A freelancer is a self-employed worker who is engaged away from their client’s place of work – usually from home. They tend to work on multiple projects at once, or with significant overlap between their contracts. Engagements are usually shorter-term and payment is on an hourly or per-project basis. Freelance work is particularly common in creative industries – graphic designers, copywriters, ad hoc developers, animators, musicians and producers are more commonly freelancers.
A contractor is also a self-employed worker, but tends to be hired for longer-term projects. A client will engage a contractor in order to deliver a particular project or task – the rate is agreed before work begins and typically takes the form of a daily or hourly rate. Unlike freelancers, contractors will work on-site with the client and often have more interaction with people within the organisation than a freelancer would. Since contractors are engaged on a fixed-term basis and don’t have the same benefits as a permanent employee, daily rates can be considerably higher than the equivalent for a permanent worker. Contractors are engaged in all industries, but are particularly common in skilled industries with variable workloads, such as IT, construction or project management.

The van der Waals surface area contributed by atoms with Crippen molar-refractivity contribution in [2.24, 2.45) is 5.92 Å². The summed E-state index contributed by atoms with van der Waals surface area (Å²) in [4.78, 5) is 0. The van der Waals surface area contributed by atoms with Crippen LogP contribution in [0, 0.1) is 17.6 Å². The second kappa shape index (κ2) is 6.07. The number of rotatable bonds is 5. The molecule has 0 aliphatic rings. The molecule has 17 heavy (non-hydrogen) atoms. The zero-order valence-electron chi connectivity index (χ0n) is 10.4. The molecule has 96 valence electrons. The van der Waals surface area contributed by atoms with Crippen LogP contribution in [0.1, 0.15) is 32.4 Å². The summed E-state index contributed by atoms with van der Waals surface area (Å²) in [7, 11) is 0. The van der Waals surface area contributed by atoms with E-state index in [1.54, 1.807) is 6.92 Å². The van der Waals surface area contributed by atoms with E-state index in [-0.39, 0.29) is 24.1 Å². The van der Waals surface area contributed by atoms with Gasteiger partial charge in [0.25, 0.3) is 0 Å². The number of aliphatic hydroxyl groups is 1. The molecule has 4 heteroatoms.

Consultants are highly-skilled professionals who usually have significant expertise in their chosen field. Consultants aren’t hands-on workers, in the same way that a contractor or freelancer might be – instead, they are engaged to assess an entire business or specific section of a business. The consultant will make suggestions and provide guidance to the client at a senior level and often be retained in order to help implement their proposals. Due to the expertise required to consult, a consultant will usually command a very high rate of pay.
A locum is brought into an organisation to replace absent staff members. Contract length can vary widely – from a few days or weeks, to several months. Locums are often required to cover periods of illnesses, transitional periods after staff move on or maternity leave. The most well-publicised user of locum workers is in the healthcare industry, where locum doctors and nurses are used to provide short-term cover across different areas, but any industry can engage a locum.